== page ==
A Technical Guide for Policy Surveillance

51 Pages Posted: 23 Jul 2014 Last revised: 11 Oct 2014

See all articles by Scott Burris

Scott Burris

Center for Public Health Law Research, Temple University - James E. Beasley School of Law

Date Written: July 14, 2014

Abstract

Law can be a powerful tool in improving population welfare. Laws can, for example, help keep people safe and healthy by encouraging the use of seat belts, or by reducing the release of toxins into our environment. Laws can also have important unintended effects, both positive and negative, or can simply fail to produce the benefits that were intended. The key to understanding the impact of the law through quantitative evaluation is to monitor changes in the law across jurisdictions, and over time, and evaluate how these changes impact population outcomes. Not only does measurement of the law allow us to understand which jurisdictions have effective laws, but it also helps us to understand the elements of policies that work best, allowing us to craft better laws that produce better results.

“Policy surveillance” is the ongoing, systematic collection, analysis and dissemination of information about laws and other policies of social importance. It is the most efficient way to measure the law, create data for analyses and disseminate information about the state of the law. The foundation of policy surveillance is the legal dataset. An empirical legal dataset is a set of quantitative measurements that represent the observable characteristics or the mechanistic features of a body of law across jurisdictions and over time. While legal and other researchers have been compiling 50-state surveys of law for decades, scientific standards and methods for creating legal mapping studies have not been developed or shared. This Technical Guide, the product of a Delphi Process conducted by PHLR, is a first attempt at codifying consensus standards and methods for the creation of scientific legal datasets and the conduct of policy surveillance. It includes guidance for setting the scope of a dataset, conducting legal research and coding, publishing datasets, updating, and quality control.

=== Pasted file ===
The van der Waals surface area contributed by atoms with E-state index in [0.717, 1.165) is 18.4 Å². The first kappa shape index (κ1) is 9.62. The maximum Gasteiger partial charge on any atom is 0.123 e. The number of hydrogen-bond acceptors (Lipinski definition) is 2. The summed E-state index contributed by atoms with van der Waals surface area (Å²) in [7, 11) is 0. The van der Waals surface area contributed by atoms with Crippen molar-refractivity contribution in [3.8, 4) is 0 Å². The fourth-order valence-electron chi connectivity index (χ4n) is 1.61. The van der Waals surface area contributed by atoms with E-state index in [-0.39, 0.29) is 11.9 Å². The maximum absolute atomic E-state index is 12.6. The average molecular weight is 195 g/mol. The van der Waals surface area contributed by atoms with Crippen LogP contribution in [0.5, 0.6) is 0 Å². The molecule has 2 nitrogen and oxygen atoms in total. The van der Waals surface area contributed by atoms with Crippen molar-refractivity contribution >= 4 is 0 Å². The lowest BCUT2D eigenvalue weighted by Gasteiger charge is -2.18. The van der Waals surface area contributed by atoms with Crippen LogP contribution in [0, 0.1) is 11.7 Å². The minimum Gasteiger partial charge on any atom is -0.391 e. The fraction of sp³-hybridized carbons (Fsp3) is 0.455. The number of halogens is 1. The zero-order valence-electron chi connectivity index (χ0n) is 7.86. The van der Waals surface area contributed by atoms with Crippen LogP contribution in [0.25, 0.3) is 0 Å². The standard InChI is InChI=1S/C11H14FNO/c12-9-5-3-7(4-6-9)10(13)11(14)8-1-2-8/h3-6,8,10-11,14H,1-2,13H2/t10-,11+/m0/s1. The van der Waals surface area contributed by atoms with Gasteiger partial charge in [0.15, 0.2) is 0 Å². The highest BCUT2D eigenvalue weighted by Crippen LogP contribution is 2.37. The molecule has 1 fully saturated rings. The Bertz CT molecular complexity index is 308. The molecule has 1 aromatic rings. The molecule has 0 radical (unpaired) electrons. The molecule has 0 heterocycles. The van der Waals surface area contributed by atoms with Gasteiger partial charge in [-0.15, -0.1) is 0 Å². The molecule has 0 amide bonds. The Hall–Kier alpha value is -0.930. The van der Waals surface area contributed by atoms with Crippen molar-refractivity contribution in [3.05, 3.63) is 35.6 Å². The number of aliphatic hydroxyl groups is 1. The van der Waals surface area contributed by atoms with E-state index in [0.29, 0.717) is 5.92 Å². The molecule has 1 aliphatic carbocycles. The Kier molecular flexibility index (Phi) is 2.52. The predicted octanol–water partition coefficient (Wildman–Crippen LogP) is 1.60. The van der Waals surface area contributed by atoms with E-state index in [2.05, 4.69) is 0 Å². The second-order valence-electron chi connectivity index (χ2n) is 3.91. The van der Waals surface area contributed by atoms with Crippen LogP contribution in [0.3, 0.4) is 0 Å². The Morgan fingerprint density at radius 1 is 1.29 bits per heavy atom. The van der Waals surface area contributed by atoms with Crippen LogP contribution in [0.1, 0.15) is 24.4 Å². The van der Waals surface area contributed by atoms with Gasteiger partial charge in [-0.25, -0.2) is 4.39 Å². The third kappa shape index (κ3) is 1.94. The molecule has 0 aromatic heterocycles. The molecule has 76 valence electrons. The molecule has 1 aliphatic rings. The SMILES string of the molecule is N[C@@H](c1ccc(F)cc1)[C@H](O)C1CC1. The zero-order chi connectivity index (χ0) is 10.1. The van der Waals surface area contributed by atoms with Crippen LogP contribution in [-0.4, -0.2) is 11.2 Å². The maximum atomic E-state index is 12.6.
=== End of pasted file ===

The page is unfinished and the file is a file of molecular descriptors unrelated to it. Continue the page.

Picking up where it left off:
Keywords: measuring law, coding law, public health law research

Suggested Citation

Burris, Scott C., A Technical Guide for Policy Surveillance (July 14, 2014). Temple University Legal Studies Research Paper No. 2014-34. Available at SSRN: https://ssrn.com/abstract=2469895 or http://dx.doi.org/10.2139/ssrn.2469895

Scott C. Burris (Contact Author)

Center for Public Health Law Research, Temple University - James E. Beasley School of Law ( email )

1719 N. Broad Street
Philadelphia, PA 19122
United States
215-204-6576 (Phone)
215-204-1185 (Fax)

HOME PAGE: http://www.phlr.org

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